We follow the journey of Torita Isaac and Amanda Reid: two champions who are about to head to the Rio Paralympic Games
Only 11 Indigenous Australian athletes have competed in the Paralympic Games since its inception in the early 1960s.
And now, two young Indigenous women will add to that tally as they head to Rio for the 15th Paralympic Games.
They will not only proudly represent their country but also their communities. But for these rising young stars, winning isn’t everything.
Torita Isaac is one of two Indigenous women competing in Rio and it's not her first Games: the 21-year old also represented Australia back in 2012.
"I have two disabilities," she says. "One is I’m legally blind. If you were to stick a glass coke bottle in front of your eye just imagine that ten times worse.
"And I can only see six metres in front. The other one is cerebral palsy which is mild and it affects my right-hand side."
Amanda Reid is also heading to the Paralympics for the second time. But this year, she’s swapping swimming for cycling.
"My cerebral palsy affects my muscles so they have tremors and little spasms and everything which is hard when you’re riding bike, cause you’ll be riding and next minute you’ll have this spasm like that and you go up the track," says the 19-year-old.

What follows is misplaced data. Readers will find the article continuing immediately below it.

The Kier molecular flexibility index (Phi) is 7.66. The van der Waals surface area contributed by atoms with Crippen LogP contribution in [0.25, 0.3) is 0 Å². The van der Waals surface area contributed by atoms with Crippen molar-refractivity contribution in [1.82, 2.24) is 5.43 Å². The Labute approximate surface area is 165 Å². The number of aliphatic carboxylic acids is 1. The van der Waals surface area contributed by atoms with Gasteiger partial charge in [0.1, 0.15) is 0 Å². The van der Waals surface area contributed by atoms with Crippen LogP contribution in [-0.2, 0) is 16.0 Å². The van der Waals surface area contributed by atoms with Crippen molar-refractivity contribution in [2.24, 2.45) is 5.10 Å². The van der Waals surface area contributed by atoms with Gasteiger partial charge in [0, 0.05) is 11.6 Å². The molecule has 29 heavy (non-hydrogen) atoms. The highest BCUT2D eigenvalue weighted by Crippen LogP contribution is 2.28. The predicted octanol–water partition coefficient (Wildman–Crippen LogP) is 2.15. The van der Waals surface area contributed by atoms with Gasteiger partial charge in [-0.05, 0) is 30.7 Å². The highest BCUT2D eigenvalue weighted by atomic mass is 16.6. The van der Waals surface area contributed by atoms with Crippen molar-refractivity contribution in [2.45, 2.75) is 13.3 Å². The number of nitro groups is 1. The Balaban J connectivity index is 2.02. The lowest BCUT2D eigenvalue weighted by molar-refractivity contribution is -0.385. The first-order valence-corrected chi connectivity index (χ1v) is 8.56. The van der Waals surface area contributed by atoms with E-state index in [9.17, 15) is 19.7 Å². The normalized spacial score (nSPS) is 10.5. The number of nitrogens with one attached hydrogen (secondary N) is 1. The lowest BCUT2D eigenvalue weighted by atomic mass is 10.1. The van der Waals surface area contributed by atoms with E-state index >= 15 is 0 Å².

"I can still remember it and being up on the podium, hearing the national anthem and everyone standing up for me"
"With the intellectual disability its hard because you have to try and understand race plans, I just don’t understand stuff, so it’s gotta be broken down a lot more."
Amanda says she's a "proud Indigenous sports person" and holds on to her memories of home when she's overseas racing.
"You definitely think about your mob back home when you compete, to make them proud of your Indigenous heritage as well."
Torita and Amanda hope to emulate the success of the first Indigenous Australian woman to ever compete in the Paralympics: Tracy Barrell.
After finally being recognised for her sporting achievements just last year, she hopes Torita and Amanda proudly show off their heritage.
"Being told about the Paralympics, I hadn’t even heard about it back in 89," she says, having competed at the Paralympics in Barcelona in 1992.
"I didn’t know what it was and they were telling me and I was like 'oh yeah, I’ll have a go at that'.
"Going over there and representing Australia and being the top of my category it was just amazing.
"I can still remember it and being up on the podium, hearing the national anthem and everyone standing up for me, and the other two, yeah it was really good and still get goosebumps about it."